The lawn has been watered, but probably not enough. I'm learning to not take any notice of weather forecasts that promise rain the day after next as they make me hold off with the sprinkler but then the rain doesn't come but promised for the day after then doesn't come again.

              I fed the lawn yesterday morning with westland aftercut and I bought some chicken manure pellets that I was going to use when I've hollow tine aerated and I'm putting on when I top dress in a couple of months.

              I think I'll need to put on another application of fertiliser in between so will look into your suggestions.
               
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              • Liz the pot

                Liz the pot Super Gardener

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                Word of warning, fertiliser is very corrosive so make sure the granular is well gone before the next cut.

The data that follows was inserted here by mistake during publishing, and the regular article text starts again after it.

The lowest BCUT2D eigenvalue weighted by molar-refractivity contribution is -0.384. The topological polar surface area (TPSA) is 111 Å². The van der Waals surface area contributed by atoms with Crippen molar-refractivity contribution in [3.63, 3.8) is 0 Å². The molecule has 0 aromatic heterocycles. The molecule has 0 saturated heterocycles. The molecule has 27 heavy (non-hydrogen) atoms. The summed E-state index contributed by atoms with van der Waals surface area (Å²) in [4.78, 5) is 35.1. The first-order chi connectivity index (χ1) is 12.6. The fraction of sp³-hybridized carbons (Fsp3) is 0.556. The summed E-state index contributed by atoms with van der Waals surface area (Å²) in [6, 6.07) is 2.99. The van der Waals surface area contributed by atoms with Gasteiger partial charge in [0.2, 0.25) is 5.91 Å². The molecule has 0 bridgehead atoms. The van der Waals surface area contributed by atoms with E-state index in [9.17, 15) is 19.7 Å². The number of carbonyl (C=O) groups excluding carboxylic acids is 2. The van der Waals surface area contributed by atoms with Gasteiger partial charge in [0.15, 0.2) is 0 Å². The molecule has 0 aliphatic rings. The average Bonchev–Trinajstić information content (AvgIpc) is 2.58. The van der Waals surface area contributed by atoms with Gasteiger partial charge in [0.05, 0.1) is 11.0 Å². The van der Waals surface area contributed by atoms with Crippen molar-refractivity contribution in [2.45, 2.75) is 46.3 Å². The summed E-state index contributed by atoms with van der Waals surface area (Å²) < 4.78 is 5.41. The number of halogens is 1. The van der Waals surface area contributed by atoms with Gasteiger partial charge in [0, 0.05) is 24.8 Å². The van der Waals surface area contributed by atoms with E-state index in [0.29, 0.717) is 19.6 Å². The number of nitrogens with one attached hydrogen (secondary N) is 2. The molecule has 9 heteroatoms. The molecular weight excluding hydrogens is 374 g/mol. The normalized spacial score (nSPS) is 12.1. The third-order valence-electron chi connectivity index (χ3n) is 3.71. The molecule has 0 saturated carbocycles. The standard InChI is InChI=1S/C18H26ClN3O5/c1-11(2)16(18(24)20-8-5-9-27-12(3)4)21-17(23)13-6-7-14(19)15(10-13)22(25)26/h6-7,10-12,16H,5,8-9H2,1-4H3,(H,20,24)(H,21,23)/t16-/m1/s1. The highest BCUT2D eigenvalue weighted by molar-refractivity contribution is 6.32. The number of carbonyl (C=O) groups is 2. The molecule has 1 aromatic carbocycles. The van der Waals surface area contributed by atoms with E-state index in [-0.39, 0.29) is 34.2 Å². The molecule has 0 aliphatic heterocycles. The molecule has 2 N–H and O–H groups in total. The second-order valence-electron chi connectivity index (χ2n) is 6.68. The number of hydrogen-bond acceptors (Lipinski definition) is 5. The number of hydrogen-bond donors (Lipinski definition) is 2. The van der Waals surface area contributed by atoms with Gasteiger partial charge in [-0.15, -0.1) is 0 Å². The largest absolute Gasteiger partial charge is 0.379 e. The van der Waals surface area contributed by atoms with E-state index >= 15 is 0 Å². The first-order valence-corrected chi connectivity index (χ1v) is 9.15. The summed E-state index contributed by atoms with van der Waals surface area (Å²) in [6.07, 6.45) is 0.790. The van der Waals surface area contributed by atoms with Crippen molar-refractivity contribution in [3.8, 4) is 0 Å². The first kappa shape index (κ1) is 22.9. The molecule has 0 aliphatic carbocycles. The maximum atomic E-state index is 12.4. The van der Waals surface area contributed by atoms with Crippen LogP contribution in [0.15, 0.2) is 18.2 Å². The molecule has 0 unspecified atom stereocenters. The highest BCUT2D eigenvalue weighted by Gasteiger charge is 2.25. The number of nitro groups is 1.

If you really like your lawn and want to invest into a good knapsack and try out liquid fertilisers just give me a shout and I’ll talk you through it.
                 
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                • hoofy

                  hoofy Gardener

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                  Thank you.
                   
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                  • hoofy

                    hoofy Gardener

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                    I do have a large Cooper Pegler sprayer that has had roundup in it. I'm currently giving it a good rinse in preparation.